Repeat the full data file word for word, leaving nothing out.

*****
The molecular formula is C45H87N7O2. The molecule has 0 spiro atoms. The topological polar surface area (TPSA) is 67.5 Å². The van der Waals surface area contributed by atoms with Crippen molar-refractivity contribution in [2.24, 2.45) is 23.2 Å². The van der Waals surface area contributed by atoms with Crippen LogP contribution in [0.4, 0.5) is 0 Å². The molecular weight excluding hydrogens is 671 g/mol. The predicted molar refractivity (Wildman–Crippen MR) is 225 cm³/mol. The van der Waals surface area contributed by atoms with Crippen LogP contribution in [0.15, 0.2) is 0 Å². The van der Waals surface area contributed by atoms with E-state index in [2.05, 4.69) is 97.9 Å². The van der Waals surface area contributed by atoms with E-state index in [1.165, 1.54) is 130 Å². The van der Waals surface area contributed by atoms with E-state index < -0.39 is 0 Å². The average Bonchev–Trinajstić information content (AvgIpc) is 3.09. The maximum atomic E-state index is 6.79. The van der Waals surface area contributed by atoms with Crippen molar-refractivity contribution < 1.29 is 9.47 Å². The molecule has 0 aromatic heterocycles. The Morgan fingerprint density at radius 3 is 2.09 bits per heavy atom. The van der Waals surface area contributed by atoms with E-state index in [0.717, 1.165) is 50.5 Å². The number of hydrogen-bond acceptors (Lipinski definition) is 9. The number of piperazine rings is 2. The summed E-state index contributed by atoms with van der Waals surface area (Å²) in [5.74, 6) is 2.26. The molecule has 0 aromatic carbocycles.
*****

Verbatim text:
The molecular formula is C45H87N7O2. The molecule has 0 spiro atoms. The topological polar surface area (TPSA) is 67.5 Å². The van der Waals surface area contributed by atoms with Crippen molar-refractivity contribution in [2.24, 2.45) is 23.2 Å². The van der Waals surface area contributed by atoms with Crippen LogP contribution in [0.4, 0.5) is 0 Å². The molecular weight excluding hydrogens is 671 g/mol. The predicted molar refractivity (Wildman–Crippen MR) is 225 cm³/mol. The van der Waals surface area contributed by atoms with Crippen LogP contribution in [0.15, 0.2) is 0 Å². The van der Waals surface area contributed by atoms with E-state index in [2.05, 4.69) is 97.9 Å². The van der Waals surface area contributed by atoms with E-state index in [1.165, 1.54) is 130 Å². The van der Waals surface area contributed by atoms with E-state index < -0.39 is 0 Å². The average Bonchev–Trinajstić information content (AvgIpc) is 3.09. The maximum atomic E-state index is 6.79. The van der Waals surface area contributed by atoms with Crippen molar-refractivity contribution < 1.29 is 9.47 Å². The molecule has 0 aromatic heterocycles. The Morgan fingerprint density at radius 3 is 2.09 bits per heavy atom. The van der Waals surface area contributed by atoms with E-state index in [0.717, 1.165) is 50.5 Å². The number of hydrogen-bond acceptors (Lipinski definition) is 9. The number of piperazine rings is 2. The summed E-state index contributed by atoms with van der Waals surface area (Å²) in [5.74, 6) is 2.26. The molecule has 0 aromatic carbocycles.